Reading as Meditation

Finding My Voice, Finding My Calm: Reading and Sobriety

For years, the voice in my head was a relentless echo chamber of anxieties and frustrations. It fueled my dependence on alcohol, a temporary silence button that muted the noise but ultimately made everything worse. It wasn’t until I got sober that I truly realized how much I’d lost touch with myself, with the quiet wisdom beneath the constant chatter.

Sobriety presented a vast, unfamiliar landscape. The raw emotions that alcohol once numbed were suddenly front and center. It was overwhelming, like stepping outside after being locked in a dark room for years. How could I possibly silence the storm raging inside?

I started doing what I’ve always done best. I began to read.

I read Dry: A Memoir. I read Drinking: A Love Story. I read Unhooked: Staying Sober and Drug-Free, How to Stay Sober: Recovery without Religion, and Goodbye Hangovers, Hello Life: Self Help for Women. But wait! I read more. I read Lit: A Memoir, SOS Sobriety: The Proven Alternative to 12-Step Programs, Alcoholics Anonymous, How to Quit Drinking without AA: A Complete Self-Help Guide, Overcoming Your Alcohol, Drug & Recovery Habits: An Empowering Alternative to AA and 12-Step Treatment, Twelve Steps and Twelve Traditions, Living Sober, The Little Red Book, Turnabout: New Help for the Woman Alcoholic, A Skeptic’s Guide to the Twelve Steps, and The Zen of Recovery. I read Dry: A Memoir again.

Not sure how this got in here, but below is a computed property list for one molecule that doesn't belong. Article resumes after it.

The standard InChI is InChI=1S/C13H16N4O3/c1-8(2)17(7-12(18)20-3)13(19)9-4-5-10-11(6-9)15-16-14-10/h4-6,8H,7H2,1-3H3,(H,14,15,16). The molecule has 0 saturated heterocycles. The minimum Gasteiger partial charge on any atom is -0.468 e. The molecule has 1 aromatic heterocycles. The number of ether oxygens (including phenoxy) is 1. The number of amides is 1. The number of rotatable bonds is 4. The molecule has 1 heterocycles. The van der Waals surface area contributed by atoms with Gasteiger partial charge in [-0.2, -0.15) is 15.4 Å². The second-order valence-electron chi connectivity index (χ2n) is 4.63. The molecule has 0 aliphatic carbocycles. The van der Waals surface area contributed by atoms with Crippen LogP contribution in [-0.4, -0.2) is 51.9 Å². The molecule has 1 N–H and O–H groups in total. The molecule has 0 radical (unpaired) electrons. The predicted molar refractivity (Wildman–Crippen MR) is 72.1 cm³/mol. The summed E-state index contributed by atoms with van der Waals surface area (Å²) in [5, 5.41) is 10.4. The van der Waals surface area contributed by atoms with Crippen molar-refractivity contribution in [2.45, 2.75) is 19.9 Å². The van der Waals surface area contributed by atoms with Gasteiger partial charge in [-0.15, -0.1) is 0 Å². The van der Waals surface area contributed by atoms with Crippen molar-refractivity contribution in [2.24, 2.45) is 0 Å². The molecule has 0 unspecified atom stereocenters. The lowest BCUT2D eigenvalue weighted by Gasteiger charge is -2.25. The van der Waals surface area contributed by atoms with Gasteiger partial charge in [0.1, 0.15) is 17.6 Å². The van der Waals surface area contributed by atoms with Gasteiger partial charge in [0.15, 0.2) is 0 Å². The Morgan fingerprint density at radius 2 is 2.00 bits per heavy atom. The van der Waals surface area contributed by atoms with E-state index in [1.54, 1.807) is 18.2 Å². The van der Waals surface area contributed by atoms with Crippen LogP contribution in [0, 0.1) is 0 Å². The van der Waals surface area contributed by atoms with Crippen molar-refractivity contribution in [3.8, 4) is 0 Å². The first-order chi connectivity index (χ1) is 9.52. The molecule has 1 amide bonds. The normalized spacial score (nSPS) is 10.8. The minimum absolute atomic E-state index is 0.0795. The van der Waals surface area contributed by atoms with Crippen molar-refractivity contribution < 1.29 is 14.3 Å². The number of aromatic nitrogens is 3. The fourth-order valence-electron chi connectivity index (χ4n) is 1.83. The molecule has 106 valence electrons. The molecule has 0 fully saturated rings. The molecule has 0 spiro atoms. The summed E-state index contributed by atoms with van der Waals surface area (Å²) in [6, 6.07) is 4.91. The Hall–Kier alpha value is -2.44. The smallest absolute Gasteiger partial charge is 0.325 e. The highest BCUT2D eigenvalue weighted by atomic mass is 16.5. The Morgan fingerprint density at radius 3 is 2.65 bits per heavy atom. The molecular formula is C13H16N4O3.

With each book, with each attempt to focus on the page and the present moment, a sliver of calm began to emerge. It wasn’t a complete silence, not initially. The voice was still there, but its volume seemed to decrease. I started to observe my thoughts rather than get swept away by them.

Reading became a refuge, a safe space to acknowledge the cravings that arose without judgment. By focusing on the printed page, I created a buffer between myself and the urge to reach for a drink. It wasn’t a magic bullet, but it was a tool, a way to interrupt the automatic pilot that had long controlled my actions.

My self-awareness deepened. I began to recognize the triggers that fueled my cravings – loneliness, stress, boredom. Loneliness. This newfound awareness empowered me to seek out healthier coping mechanisms. I reconnected with old friends and rediscovered the joy of creative expression. I began to write again!

This journey of sobriety is a constant work in progress. There are still days when the voice gets loud, when cravings feel overwhelming. But now, I have the tools to manage them.

Sobriety has given me my life back. It has given me my voice. It’s the voice that speaks of hope, of resilience, of the possibility for a brighter future. This is my story, and it’s a story of finding both my voice and my calm – one book at a time.

This might feel more like a personal story than a traditional meditation guide. But for me, reading can be a powerful form of mindful reflection. Perhaps this story will resonate with you too, sparking introspection and a sense of calm.

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